Photonic quantum computers can break encryption 700x faster

Photonic quantum computers can break encryption 700x faster

Technology News |
By Nick Flaherty

Cette publication existe aussi en Français

PsiQuantum has shown its photonic fault tolerant quantum computer architecture can break Elliptic Curve Cryptography (ECC) 700 times faster than other quantum machines.

A paper describes a more efficient method to break ECC which is widely used for secure communications. This approach uses techniques especially applicable to photonic architectures and reduces the number of gate operations required to break an ECC key by up to 80% as well as a 700x reduction in computation time relative to the state-of-the-art quantum algorithms.

This active volume architecture leverages long-range connections within the quantum computer and results in a 700x reduction in the computational resource requirements for breaking ECC keys relative to state-of-the-art quantum algorithms. This is also orders of magnitude less time to compute than the billions of years required by conventional computers to break a 256bit ECC key.

However cracking 256-bit ECC keys still requires quantum computers having millions of physical qubits. Even though photonic quantum computers can reduce the size of the required system, this still requires a machine much larger than today.

Both RSA and ECC keys could be easily broken using large-scale quantum computers. Algorithms have been discovered for quantum computers that can, unlike conventional computers, efficiently reverse the mathematical operations at the heart of RSA and ECC. Several research papers have explored quantum algorithms for the generation of RSA and ECC keys in the past decades. Although it involves more mathematically complex operations, breaking 256-bit ECC keys is easier than breaking 2048-bit RSA keys, thanks to the shorter keys needing fewer resource-intensive arithmetic operations.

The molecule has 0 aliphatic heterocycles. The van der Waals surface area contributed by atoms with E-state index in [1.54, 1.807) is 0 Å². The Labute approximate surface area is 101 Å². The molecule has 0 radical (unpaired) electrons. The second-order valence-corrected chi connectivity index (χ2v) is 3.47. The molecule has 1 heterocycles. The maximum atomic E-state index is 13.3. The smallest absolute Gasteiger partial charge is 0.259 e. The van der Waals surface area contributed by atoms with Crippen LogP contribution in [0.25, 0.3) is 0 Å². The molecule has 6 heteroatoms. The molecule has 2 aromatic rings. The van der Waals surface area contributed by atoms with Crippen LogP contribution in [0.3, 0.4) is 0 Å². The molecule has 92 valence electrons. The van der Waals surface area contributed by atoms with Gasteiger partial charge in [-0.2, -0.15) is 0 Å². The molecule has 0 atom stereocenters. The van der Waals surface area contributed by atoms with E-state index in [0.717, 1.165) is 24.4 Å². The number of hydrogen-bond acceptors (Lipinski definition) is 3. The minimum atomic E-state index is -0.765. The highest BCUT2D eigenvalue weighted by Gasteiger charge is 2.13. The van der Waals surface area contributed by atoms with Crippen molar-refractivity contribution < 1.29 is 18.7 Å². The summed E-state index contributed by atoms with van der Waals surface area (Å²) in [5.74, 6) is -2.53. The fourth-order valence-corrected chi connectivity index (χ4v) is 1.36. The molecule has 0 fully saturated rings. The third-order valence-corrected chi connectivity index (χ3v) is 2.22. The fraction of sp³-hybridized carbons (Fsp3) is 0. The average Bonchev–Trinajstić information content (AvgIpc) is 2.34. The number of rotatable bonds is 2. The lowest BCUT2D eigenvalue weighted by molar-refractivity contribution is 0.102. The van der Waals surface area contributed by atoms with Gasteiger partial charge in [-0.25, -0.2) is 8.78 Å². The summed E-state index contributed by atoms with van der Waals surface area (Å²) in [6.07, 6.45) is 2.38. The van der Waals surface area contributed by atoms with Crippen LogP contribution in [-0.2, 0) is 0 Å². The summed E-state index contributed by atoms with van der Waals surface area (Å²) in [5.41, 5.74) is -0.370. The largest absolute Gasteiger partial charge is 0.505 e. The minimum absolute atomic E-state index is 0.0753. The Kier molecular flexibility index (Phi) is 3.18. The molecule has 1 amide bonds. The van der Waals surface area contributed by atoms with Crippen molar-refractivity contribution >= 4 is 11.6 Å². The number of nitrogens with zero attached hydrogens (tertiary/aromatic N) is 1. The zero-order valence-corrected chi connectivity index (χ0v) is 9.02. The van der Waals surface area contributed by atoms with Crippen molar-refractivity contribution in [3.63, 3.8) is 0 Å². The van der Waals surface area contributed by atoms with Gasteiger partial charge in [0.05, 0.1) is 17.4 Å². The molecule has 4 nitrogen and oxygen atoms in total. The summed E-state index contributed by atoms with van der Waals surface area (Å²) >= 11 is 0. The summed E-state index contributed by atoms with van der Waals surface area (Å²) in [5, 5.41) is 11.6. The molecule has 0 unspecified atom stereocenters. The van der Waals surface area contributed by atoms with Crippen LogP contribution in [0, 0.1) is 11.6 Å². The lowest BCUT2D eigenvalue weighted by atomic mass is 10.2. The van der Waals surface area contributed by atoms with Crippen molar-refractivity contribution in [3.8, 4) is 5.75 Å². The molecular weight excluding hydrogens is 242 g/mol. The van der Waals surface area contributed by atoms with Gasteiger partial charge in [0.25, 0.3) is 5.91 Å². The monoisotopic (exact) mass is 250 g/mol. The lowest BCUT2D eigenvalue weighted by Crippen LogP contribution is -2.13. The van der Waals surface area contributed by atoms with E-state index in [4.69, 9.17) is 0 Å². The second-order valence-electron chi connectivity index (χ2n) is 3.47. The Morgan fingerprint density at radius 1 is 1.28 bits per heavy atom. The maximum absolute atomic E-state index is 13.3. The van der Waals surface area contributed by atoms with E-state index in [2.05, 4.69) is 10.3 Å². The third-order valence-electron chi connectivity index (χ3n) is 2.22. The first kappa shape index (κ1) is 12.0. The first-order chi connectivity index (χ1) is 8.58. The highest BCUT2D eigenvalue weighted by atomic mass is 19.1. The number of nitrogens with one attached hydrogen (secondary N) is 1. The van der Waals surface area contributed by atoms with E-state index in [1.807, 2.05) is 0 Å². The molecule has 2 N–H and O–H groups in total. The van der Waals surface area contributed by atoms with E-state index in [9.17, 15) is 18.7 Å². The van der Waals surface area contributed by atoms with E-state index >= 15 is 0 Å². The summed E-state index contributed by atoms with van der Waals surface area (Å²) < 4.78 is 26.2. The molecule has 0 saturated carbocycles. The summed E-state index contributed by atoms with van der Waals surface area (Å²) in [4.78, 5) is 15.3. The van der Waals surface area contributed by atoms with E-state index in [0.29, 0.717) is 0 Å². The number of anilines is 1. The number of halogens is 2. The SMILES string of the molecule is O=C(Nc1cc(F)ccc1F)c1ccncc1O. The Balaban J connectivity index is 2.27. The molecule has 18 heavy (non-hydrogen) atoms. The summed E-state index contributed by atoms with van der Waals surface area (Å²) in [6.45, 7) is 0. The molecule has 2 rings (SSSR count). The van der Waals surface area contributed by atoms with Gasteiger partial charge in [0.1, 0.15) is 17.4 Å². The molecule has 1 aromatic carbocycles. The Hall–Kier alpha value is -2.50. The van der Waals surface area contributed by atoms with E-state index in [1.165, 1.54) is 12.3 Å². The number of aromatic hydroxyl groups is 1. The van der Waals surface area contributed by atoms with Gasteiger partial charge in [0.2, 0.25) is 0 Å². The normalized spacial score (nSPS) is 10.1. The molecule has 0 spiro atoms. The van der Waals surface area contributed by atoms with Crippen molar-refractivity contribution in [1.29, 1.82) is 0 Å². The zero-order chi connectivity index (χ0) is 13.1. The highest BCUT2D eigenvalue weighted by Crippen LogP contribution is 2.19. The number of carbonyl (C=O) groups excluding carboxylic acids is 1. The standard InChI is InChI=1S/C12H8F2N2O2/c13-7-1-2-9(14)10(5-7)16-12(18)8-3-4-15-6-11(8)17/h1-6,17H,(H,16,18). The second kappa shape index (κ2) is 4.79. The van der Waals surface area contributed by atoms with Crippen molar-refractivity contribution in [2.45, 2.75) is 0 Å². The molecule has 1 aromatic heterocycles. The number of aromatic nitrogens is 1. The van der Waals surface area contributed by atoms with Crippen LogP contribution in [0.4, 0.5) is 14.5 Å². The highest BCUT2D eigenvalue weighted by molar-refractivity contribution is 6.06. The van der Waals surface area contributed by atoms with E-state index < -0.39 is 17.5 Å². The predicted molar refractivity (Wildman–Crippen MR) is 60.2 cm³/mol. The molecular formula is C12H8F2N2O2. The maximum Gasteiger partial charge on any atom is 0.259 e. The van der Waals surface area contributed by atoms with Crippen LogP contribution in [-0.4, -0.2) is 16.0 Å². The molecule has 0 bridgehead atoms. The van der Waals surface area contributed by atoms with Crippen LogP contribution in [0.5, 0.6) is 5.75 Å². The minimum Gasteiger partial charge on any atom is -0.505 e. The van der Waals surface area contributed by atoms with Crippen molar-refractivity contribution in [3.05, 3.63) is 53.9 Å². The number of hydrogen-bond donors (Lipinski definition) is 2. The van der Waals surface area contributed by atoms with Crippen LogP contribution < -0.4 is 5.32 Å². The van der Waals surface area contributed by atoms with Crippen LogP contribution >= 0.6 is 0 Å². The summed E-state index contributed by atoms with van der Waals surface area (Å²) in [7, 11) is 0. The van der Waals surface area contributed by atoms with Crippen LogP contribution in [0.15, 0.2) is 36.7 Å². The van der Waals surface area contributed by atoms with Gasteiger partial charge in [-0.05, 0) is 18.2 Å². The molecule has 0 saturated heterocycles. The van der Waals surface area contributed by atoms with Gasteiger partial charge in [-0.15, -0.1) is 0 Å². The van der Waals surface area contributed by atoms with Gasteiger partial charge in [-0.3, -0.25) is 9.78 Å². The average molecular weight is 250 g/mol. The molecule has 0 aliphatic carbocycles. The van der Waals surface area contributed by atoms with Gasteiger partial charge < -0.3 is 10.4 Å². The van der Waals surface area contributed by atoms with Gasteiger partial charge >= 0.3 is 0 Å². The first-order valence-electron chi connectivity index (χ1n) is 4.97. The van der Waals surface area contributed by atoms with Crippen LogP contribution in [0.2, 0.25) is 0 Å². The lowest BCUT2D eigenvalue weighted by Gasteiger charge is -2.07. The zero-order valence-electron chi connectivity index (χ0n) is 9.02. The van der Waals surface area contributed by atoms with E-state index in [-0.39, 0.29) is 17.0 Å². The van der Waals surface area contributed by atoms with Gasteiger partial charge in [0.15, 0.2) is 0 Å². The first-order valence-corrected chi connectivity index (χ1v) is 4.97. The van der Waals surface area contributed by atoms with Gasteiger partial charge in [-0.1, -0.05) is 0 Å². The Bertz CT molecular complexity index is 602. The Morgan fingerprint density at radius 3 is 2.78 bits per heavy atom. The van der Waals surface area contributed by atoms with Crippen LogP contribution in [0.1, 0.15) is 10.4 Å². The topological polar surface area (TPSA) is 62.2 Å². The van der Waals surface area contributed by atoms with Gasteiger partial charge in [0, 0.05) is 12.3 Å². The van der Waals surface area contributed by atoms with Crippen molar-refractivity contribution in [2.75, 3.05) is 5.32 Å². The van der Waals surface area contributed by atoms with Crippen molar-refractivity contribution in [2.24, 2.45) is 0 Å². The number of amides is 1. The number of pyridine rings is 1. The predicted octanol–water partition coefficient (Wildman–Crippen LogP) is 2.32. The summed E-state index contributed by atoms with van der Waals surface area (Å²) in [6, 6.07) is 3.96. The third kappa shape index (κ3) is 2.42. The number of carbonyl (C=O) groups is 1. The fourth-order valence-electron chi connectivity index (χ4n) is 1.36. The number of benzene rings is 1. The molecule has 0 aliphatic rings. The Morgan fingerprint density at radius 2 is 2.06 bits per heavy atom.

The active volume compilation technique is especially applicable to photonic architectures rather than matter-based qubits such as ion traps or superconducting qubits.

“These results illustrate a characteristic property of the field of quantum computing, which is that while much progress is made through slow and painful incremental development, it is also not surprising to see huge leaps forward by an order of magnitude or more. Because of this unpredictability, as well as the high potential impact of the technology, companies and organizations which are developing quantum computers carry a serious responsibility to ensure that quantum computing is deployed in a responsible and appropriately transparent way. This is why we are choosing to publish our methods in the public domain,” said Prof. Terry Rudolph, Chief Architect and Co-Founder at PsiQuantum.


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